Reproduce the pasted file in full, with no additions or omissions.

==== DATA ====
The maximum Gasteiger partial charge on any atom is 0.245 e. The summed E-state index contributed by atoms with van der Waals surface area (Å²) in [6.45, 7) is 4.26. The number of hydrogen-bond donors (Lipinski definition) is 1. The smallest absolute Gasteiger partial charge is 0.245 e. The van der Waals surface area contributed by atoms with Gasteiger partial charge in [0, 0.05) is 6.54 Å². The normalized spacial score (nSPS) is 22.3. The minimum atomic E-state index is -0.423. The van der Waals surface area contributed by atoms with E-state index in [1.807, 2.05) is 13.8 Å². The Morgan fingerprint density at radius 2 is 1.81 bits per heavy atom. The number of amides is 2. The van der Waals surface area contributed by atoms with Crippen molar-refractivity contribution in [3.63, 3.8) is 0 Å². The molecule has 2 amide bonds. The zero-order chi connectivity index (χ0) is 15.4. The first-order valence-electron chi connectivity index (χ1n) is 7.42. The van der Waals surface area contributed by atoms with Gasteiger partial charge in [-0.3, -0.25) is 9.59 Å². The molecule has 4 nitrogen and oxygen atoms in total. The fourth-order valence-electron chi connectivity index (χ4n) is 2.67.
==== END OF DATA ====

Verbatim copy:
The maximum Gasteiger partial charge on any atom is 0.245 e. The summed E-state index contributed by atoms with van der Waals surface area (Å²) in [6.45, 7) is 4.26. The number of hydrogen-bond donors (Lipinski definition) is 1. The smallest absolute Gasteiger partial charge is 0.245 e. The van der Waals surface area contributed by atoms with Gasteiger partial charge in [0, 0.05) is 6.54 Å². The normalized spacial score (nSPS) is 22.3. The minimum atomic E-state index is -0.423. The van der Waals surface area contributed by atoms with E-state index in [1.807, 2.05) is 13.8 Å². The Morgan fingerprint density at radius 2 is 1.81 bits per heavy atom. The number of amides is 2. The van der Waals surface area contributed by atoms with Crippen molar-refractivity contribution in [3.63, 3.8) is 0 Å². The molecule has 2 amide bonds. The zero-order chi connectivity index (χ0) is 15.4. The first-order valence-electron chi connectivity index (χ1n) is 7.42. The van der Waals surface area contributed by atoms with Gasteiger partial charge in [-0.3, -0.25) is 9.59 Å². The molecule has 4 nitrogen and oxygen atoms in total. The fourth-order valence-electron chi connectivity index (χ4n) is 2.67.